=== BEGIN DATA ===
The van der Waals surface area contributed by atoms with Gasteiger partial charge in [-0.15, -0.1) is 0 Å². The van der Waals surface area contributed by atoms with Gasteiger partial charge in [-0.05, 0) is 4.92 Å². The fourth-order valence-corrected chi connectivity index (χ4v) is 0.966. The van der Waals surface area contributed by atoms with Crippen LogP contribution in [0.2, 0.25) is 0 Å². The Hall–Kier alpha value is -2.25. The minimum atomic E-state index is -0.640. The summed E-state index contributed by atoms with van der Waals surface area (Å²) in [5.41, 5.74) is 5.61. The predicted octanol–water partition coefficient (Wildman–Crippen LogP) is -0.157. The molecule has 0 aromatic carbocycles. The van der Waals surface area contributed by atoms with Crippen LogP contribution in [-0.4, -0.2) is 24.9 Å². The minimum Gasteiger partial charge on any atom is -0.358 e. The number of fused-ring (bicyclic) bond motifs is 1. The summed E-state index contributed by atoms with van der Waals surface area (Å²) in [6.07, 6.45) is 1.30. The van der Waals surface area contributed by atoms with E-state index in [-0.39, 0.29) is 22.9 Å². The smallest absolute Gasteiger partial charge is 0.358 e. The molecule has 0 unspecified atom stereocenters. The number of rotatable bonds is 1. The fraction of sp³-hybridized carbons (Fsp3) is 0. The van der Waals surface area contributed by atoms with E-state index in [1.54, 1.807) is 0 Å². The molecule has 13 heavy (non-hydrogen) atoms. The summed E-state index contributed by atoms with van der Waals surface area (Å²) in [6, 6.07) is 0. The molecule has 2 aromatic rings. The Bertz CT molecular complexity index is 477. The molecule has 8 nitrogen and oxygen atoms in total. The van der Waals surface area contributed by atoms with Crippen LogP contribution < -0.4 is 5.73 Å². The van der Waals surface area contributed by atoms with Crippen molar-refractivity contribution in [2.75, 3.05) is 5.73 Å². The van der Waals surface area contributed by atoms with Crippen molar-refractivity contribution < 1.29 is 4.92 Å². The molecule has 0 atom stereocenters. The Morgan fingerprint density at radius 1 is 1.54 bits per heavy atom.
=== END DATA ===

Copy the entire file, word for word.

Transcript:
The van der Waals surface area contributed by atoms with Gasteiger partial charge in [-0.15, -0.1) is 0 Å². The van der Waals surface area contributed by atoms with Gasteiger partial charge in [-0.05, 0) is 4.92 Å². The fourth-order valence-corrected chi connectivity index (χ4v) is 0.966. The van der Waals surface area contributed by atoms with Crippen LogP contribution in [0.2, 0.25) is 0 Å². The Hall–Kier alpha value is -2.25. The minimum atomic E-state index is -0.640. The summed E-state index contributed by atoms with van der Waals surface area (Å²) in [5.41, 5.74) is 5.61. The predicted octanol–water partition coefficient (Wildman–Crippen LogP) is -0.157. The molecule has 0 aromatic carbocycles. The van der Waals surface area contributed by atoms with Crippen LogP contribution in [-0.4, -0.2) is 24.9 Å². The minimum Gasteiger partial charge on any atom is -0.358 e. The number of fused-ring (bicyclic) bond motifs is 1. The summed E-state index contributed by atoms with van der Waals surface area (Å²) in [6.07, 6.45) is 1.30. The van der Waals surface area contributed by atoms with E-state index in [-0.39, 0.29) is 22.9 Å². The smallest absolute Gasteiger partial charge is 0.358 e. The molecule has 0 unspecified atom stereocenters. The number of rotatable bonds is 1. The fraction of sp³-hybridized carbons (Fsp3) is 0. The van der Waals surface area contributed by atoms with E-state index in [1.54, 1.807) is 0 Å². The molecule has 13 heavy (non-hydrogen) atoms. The summed E-state index contributed by atoms with van der Waals surface area (Å²) in [6, 6.07) is 0. The molecule has 2 aromatic rings. The Bertz CT molecular complexity index is 477. The molecule has 8 nitrogen and oxygen atoms in total. The van der Waals surface area contributed by atoms with Crippen LogP contribution < -0.4 is 5.73 Å². The van der Waals surface area contributed by atoms with Crippen molar-refractivity contribution in [2.75, 3.05) is 5.73 Å². The van der Waals surface area contributed by atoms with Crippen molar-refractivity contribution < 1.29 is 4.92 Å². The molecule has 0 atom stereocenters. The Morgan fingerprint density at radius 1 is 1.54 bits per heavy atom.